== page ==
Finally, a National Conversation on Race!

For years, we’ve all been lamenting the lack of a real, meaningful national discussion on race. Starting September 29, we hope you’ll join us to fix that.

We are very excited to announce today the “Race and America’s Future Virtual Book Club” – a six-week, online book club exploring the challenges and opportunities facing our changing nation.

The club will be based around the structure of our new book, Uncommon Common Ground: Race and America’s Future. (Note: None of us profit from these book sales. All proceeds go to the publisher.)

Every Wednesday right here on EquityBlog starting September 29, we will host an online conversation looking at crucial issues facing America as we push toward 2050 and our inevitable future as a nation with no majority ethnic or racial group.

Uncommon Common Ground Book CoverSept. 29: Are We Post-Racial Yet?
Oct. 6:
Color Lines: Growing and Accepting Diversity
Oct. 13:
Race and the Economy
Oct. 20:
Urgent Challenges: Immigration, Incarceration, and Climate Change
Oct. 27:
New Leadership for now and 2050
Nov. 3: Equity is the Superior Growth Model

We want to hear from you, though. Tell us what issues you want to talk about in this conversation.

We hope you will join us – and lead the national dialogue we need.

Thank you,
Angela Glover Blackwell, Stewart Kwoh, and Manuel Pastor
Co-authors, Uncommon Common Ground

Uncommon Common Ground Co-Authors

"Uncommon Common Ground" Co-Authors Manuel Pastor, Stewart Kwoh, and Angela Glover Blackwell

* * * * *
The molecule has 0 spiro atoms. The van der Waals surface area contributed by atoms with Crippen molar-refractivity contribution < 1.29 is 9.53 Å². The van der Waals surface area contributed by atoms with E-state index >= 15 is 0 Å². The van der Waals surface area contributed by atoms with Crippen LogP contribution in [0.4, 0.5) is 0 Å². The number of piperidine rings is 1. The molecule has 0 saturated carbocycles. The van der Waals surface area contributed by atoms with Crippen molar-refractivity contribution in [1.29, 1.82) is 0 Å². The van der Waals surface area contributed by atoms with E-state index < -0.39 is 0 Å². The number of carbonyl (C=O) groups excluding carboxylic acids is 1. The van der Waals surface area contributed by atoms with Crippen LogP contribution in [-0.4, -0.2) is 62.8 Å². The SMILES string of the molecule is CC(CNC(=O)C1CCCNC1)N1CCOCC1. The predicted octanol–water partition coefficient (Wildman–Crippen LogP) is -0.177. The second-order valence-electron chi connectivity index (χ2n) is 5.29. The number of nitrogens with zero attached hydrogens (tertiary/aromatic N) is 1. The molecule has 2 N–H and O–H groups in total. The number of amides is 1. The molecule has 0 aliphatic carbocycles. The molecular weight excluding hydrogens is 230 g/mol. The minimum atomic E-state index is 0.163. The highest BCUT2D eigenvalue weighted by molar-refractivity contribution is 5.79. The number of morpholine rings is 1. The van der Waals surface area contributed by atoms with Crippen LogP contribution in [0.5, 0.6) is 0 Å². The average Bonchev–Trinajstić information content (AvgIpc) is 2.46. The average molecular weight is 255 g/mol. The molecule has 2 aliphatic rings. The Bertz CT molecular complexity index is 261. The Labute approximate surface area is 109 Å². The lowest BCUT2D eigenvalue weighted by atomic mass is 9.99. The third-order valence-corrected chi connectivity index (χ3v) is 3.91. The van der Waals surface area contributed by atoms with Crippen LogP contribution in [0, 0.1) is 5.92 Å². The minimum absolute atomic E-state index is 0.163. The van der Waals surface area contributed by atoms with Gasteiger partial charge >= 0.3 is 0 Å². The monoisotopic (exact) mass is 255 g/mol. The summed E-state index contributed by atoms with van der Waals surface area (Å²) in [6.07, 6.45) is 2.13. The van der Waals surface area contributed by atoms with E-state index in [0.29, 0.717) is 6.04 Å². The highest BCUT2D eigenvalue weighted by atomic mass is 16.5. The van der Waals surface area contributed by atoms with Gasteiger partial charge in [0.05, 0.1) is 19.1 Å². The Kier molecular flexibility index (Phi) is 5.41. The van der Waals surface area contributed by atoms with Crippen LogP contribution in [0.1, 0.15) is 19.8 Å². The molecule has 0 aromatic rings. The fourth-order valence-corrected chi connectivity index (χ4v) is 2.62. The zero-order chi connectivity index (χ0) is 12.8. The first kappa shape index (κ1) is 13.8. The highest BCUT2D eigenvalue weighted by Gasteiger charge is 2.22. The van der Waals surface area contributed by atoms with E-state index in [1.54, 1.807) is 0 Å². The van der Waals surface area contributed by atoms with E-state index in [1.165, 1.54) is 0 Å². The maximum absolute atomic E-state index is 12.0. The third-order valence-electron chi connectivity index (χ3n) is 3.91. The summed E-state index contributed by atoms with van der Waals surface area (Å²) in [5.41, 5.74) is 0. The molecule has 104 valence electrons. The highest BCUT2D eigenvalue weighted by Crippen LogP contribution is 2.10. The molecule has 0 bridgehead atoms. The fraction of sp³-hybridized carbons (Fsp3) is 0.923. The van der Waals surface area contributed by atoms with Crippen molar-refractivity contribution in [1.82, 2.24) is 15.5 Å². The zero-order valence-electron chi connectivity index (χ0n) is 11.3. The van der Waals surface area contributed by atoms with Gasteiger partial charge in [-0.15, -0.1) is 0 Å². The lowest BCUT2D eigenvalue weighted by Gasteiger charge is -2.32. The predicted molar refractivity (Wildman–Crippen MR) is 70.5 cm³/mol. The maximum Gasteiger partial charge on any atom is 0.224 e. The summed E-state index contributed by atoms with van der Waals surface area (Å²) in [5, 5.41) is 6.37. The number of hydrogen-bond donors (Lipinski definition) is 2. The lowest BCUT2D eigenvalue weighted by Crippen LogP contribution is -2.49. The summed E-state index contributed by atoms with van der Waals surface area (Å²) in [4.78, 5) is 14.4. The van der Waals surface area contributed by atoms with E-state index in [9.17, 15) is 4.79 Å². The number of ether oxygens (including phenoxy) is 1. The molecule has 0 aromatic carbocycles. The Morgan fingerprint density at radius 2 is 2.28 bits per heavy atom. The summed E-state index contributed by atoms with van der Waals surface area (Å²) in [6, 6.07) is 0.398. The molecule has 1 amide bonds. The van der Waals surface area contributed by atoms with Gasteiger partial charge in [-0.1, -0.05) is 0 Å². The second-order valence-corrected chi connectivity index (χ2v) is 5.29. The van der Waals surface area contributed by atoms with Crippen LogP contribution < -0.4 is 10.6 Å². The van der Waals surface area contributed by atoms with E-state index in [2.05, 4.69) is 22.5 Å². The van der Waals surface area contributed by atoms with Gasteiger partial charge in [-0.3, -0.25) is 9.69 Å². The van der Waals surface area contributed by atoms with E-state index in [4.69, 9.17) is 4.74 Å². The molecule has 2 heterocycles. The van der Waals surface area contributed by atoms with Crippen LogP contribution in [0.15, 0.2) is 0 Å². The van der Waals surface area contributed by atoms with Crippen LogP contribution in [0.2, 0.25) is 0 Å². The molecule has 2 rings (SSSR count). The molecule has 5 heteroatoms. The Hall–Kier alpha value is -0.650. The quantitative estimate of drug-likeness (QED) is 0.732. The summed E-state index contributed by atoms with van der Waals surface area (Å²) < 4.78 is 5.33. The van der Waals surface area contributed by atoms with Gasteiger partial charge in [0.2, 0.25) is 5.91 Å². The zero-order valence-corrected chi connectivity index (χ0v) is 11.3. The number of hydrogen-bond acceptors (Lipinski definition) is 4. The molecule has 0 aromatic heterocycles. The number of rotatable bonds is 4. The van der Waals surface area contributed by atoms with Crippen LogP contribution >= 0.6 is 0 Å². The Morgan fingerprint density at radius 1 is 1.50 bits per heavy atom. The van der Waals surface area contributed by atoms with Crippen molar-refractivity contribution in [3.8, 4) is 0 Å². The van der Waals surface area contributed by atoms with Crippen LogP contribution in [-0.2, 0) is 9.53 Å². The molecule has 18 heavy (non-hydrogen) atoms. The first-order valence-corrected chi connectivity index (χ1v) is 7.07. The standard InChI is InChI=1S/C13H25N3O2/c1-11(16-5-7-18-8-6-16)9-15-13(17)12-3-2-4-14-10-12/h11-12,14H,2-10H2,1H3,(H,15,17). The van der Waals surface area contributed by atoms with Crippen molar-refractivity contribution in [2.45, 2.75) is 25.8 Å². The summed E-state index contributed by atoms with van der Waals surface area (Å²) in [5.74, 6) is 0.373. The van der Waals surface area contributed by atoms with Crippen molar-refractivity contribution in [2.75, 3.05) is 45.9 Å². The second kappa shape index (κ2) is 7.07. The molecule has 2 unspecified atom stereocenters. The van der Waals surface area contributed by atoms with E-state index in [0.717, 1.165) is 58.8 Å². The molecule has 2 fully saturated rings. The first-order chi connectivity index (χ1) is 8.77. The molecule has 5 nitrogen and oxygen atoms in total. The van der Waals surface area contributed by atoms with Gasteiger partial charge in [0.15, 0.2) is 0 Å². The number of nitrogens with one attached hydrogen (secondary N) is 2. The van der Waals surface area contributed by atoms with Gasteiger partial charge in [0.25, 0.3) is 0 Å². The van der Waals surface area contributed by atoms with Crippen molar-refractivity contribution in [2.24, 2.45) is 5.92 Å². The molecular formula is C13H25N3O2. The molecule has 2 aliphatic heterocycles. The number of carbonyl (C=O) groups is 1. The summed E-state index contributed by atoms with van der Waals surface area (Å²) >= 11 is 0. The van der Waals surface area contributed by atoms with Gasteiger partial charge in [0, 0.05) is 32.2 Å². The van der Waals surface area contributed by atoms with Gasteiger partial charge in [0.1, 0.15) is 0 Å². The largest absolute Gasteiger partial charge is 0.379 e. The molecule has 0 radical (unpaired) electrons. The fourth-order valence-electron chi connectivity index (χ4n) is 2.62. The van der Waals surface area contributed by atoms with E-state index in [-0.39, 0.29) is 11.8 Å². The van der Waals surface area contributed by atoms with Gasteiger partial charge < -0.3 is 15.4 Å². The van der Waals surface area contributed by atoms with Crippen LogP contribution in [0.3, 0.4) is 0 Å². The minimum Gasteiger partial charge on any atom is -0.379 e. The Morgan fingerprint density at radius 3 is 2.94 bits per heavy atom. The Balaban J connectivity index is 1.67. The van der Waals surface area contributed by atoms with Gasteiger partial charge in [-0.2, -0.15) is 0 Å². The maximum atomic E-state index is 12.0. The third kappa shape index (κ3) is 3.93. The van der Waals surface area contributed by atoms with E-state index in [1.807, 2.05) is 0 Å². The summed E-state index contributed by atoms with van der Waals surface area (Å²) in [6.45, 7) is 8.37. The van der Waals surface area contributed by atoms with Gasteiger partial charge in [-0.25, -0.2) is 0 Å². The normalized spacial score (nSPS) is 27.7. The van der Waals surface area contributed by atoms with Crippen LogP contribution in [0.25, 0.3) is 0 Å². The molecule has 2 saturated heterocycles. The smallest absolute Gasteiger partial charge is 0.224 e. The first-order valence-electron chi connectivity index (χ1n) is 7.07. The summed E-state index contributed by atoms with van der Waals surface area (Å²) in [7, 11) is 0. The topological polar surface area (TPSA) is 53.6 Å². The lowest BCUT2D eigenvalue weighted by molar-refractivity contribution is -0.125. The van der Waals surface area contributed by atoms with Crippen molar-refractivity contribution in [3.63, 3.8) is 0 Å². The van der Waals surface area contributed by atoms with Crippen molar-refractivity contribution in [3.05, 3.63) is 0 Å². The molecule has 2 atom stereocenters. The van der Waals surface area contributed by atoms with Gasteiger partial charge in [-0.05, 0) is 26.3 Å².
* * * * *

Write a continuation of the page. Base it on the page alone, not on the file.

For more on the authors, please visit www.UncommonCommonGround.org

47 Responses to “Finally, a National Conversation on Race!”

  1. avatar

    Personally, I can't wait for this conversation. It's long-overdue to have a real, honest, and hopeful conversation about race in America.

  2. avatar

    Graciously appreciative of a national forum on addressing the root causes of our systemic, social epidemic, I'm exhilarated to learn from and share with the collective consciousness.

    We have the power to impact social change and transform our communities. We are shifting consciousness to heart–centered systems, versus our punitive systems presently in place. Trauma informed care will create the paradigm shift in the services industries. Restorative Practice will instill the paradigm shift in our community cultures. And the greatest power of all, our innate gifts of unlimited potential, will be the paradigm shift in our society as a whole. Our interconnectivity through our hearts is ultimately our paradigm shift globally… IIndividually, we have a choice… We are either part of the problem… or part of the solution.

    With blessings… Youth Advocate/Community Organizer, Dana Brown

  3. avatar

    Hi…i'm new at this. I'd like to participate but don't fully understand the format. Do i need to register? How does a virtual book review work? what time should i log in to participate in the conversation? thanks

  4. avatar

    Good morning. I have the same questions as Michele. I would very much like to participate but am not sure how to proceed. Any guidance would be appreciated.

  5. avatar